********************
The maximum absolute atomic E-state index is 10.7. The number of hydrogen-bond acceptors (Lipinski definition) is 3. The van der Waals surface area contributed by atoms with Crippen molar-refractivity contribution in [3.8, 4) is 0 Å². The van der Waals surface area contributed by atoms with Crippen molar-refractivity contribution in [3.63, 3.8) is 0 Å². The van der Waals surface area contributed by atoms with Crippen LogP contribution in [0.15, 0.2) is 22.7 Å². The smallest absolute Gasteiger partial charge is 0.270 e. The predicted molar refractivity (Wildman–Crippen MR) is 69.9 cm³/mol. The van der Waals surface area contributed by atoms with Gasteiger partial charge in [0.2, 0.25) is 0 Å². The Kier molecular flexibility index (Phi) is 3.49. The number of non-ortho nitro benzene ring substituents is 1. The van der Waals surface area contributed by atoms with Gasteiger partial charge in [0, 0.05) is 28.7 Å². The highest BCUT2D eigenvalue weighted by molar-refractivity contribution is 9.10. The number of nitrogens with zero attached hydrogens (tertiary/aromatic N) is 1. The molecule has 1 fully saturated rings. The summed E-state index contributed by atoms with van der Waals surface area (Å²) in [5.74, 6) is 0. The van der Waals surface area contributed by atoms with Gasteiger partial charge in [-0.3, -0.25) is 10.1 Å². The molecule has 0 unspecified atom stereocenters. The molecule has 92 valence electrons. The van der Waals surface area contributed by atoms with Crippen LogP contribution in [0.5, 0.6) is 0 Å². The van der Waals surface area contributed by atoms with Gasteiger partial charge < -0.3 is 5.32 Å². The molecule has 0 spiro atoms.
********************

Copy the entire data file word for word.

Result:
The maximum absolute atomic E-state index is 10.7. The number of hydrogen-bond acceptors (Lipinski definition) is 3. The van der Waals surface area contributed by atoms with Crippen molar-refractivity contribution in [3.8, 4) is 0 Å². The van der Waals surface area contributed by atoms with Crippen molar-refractivity contribution in [3.63, 3.8) is 0 Å². The van der Waals surface area contributed by atoms with Crippen LogP contribution in [0.15, 0.2) is 22.7 Å². The smallest absolute Gasteiger partial charge is 0.270 e. The predicted molar refractivity (Wildman–Crippen MR) is 69.9 cm³/mol. The van der Waals surface area contributed by atoms with Gasteiger partial charge in [0.2, 0.25) is 0 Å². The Kier molecular flexibility index (Phi) is 3.49. The number of non-ortho nitro benzene ring substituents is 1. The van der Waals surface area contributed by atoms with Gasteiger partial charge in [0, 0.05) is 28.7 Å². The highest BCUT2D eigenvalue weighted by molar-refractivity contribution is 9.10. The number of nitrogens with zero attached hydrogens (tertiary/aromatic N) is 1. The molecule has 1 fully saturated rings. The summed E-state index contributed by atoms with van der Waals surface area (Å²) in [5.74, 6) is 0. The van der Waals surface area contributed by atoms with Gasteiger partial charge in [-0.3, -0.25) is 10.1 Å². The molecule has 0 unspecified atom stereocenters. The molecule has 92 valence electrons. The van der Waals surface area contributed by atoms with Crippen LogP contribution in [0.5, 0.6) is 0 Å². The van der Waals surface area contributed by atoms with Gasteiger partial charge < -0.3 is 5.32 Å². The molecule has 0 spiro atoms.